course applies to practice amps as well as performance amps.

Problems solved by various aspects of the Tone Engine system

This system or architecture is the simplest way to get the following:

1. Genuine cranked-speaker tone as well as genuine cranked
power-tube tone, at headphone level - with almost no room noise!!
2. Programmable eq for the guitar speaker cabinet, as well as
programmable eq for the power amp input
3. Clear power tube saturation as well as clear time-based effects,

This approach solves three major problems:

1. Problem: Getting actual cranked tube amp tone at *low* room noise
Solution: Low-wattage tube amp directly driving a guitar speaker in a
speaker isolation cabinet.

2. Problem: Getting full tonal control over a tube amp, enough to sound
great and emulate the Tone of other great tube amps.
Solution: Put an eq before the power tubes and after the mic on the

3. Problem: You can use strong effects such as echo, but only when
the guitar amp is turned down. When you turn the amp up, the effects
make the amp sound muddy.
Solution: Place some effects after the mic on the speaker, rather than
before the amp.

Problem: solve all these problems together:
Solution: use the processing chain:
o effects
o tube amp
o speaker isolation cabinet
o effects

These are 3 major problems, solved independently. Each of these 3
problems also benefits from the other two solutions; the solutions work
well together. Or, you can use just 1 or 2 of these solutions, or none. It's not necessarily a monolithic system.

The Tone Engine approach is elegant, for its features

It is the most elegant way to get:

o Actual cranked tube amp and actual cranked speaker tone, at
headphone levels, with almost no room noise.
o Programmable eq before the amp
o Programmable eq after the speaker cabinet
o Convenient ability to place effects before or after the amp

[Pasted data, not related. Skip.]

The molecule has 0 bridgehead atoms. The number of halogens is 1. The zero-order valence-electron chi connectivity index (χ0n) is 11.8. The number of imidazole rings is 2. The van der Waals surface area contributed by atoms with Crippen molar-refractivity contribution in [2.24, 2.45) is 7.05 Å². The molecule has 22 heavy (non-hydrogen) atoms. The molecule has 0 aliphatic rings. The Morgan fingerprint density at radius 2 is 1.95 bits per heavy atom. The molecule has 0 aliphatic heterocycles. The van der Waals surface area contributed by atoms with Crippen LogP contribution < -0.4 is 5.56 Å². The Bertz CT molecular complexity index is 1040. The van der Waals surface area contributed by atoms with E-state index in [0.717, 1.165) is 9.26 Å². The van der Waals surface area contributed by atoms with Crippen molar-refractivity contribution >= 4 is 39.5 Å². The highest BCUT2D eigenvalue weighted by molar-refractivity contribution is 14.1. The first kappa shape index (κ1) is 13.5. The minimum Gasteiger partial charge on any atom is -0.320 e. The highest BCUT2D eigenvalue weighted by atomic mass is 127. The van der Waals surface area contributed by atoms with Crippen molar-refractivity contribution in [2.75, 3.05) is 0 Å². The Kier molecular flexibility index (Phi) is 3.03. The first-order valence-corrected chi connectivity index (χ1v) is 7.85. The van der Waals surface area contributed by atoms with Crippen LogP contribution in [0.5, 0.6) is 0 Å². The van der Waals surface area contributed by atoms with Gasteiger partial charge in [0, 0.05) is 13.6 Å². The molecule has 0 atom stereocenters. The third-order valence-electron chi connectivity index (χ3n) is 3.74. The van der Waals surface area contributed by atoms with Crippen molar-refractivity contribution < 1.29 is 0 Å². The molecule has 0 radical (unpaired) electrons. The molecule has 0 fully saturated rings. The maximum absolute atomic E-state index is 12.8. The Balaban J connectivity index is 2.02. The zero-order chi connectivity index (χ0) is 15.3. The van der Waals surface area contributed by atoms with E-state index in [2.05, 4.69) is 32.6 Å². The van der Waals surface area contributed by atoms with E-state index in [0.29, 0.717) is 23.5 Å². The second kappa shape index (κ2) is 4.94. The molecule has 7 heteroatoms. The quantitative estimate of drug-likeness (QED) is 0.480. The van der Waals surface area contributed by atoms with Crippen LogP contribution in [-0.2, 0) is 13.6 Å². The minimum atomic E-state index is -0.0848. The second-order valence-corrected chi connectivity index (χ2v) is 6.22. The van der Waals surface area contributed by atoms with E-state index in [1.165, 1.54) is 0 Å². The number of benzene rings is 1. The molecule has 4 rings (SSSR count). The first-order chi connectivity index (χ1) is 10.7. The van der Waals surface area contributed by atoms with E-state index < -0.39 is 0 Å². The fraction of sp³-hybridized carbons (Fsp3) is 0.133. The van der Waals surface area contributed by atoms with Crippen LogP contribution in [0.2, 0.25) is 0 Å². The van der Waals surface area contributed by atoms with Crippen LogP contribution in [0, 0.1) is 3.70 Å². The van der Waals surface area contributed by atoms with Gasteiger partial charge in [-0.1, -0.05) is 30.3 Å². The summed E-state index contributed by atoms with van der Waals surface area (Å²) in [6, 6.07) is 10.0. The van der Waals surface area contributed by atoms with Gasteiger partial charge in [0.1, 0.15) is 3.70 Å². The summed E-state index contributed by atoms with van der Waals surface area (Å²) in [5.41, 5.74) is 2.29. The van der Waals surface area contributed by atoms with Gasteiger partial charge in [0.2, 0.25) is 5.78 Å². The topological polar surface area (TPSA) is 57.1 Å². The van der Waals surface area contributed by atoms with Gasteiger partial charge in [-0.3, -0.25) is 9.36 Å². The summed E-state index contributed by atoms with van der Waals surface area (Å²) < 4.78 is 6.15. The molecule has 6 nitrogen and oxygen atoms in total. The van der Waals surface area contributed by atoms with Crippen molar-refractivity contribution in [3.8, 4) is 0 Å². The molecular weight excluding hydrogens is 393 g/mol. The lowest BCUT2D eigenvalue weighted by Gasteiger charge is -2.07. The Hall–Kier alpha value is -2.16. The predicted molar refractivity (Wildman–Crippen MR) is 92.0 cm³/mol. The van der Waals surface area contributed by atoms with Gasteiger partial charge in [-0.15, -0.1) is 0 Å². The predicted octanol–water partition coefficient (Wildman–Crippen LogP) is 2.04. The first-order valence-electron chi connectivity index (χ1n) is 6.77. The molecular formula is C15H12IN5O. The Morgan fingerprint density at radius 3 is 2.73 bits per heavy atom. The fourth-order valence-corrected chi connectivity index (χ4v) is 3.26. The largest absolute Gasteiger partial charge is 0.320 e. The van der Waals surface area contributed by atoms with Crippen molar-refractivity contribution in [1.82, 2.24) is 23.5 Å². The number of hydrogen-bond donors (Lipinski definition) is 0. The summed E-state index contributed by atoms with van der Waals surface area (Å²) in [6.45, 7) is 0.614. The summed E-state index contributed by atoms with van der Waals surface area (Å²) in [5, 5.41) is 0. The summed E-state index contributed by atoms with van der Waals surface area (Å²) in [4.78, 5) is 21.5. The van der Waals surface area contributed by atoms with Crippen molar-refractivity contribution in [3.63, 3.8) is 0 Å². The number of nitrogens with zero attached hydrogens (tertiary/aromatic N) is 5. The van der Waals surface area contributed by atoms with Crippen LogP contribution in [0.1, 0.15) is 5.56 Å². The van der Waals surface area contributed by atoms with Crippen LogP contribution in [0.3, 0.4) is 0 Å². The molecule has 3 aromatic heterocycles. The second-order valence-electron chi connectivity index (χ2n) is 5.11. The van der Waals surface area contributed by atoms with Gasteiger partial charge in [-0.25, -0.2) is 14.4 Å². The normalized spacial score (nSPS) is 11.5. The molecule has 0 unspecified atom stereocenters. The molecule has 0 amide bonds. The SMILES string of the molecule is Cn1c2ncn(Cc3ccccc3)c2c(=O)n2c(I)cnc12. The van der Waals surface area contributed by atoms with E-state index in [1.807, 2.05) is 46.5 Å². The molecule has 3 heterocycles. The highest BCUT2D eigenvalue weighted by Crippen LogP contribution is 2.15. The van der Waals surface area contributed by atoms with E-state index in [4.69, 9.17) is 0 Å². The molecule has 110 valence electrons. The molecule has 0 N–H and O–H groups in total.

Systems that are Simpler than the Tone Engine approach

These are just a few of the simpler approaches to power tube
saturation, simpler than the complete Tone Engine approach. These
simpler solutions have pros and cons.

System A:
o Tube amp with distortion and tone controls
o Speaker isolation cabinet
o Manual eq
o Power amp
o Monitor

System B:
o Manual eq
o Ampulator (power tube + inductive load + eq)
o Power amp
o Monitor

System C:
o Manual eq
o Ampulator
o Headphones

System D:
o 5 watt tube amp, cranked up to the level of a trumpet

System E:
o effects
o Marshall stack, mic'd into mixer channel 1
o Marshall Power Brake power attenuator
o effects tapped off the amp's line-level speaker tap or the line-level
output of the attenuator, into mixer channel 2

One of my goals of the "tone engine" approach, as opposed to the conventional guitar amp approach, is to make the final volume level independent of the type of tone. With a conventional, single guitar amp, clean sounds always are at a certain volume level, while power-amp-distortion tone always happens at a differnt, particular level. Clean sounds are always quieter than saturated (power-tube) sounds, thus putting certain restrictions on expressivity. With conventional amps, the entire band has to be quiet when the guitarist wants a clean tone, and the entire band plays loud when the guitarist wants a dirty tone. If your mixer man rides the guitar level in the PA mix, this supports more combinations of volume and tone; the Tone Engine accomplishes the same thing, but all under direct control of the guitarist. I want to be able to control sound level independently of Tone; I want to be able to have a clean sound that is louder than a saturated power-tube (and saturated speaker) sound. The Tone Engine concept permits this. (In a conventional concert setting, you can achieve this same effect by preventing the audience from hearing the guitar amp directly, but controlling the level through the mixing board.)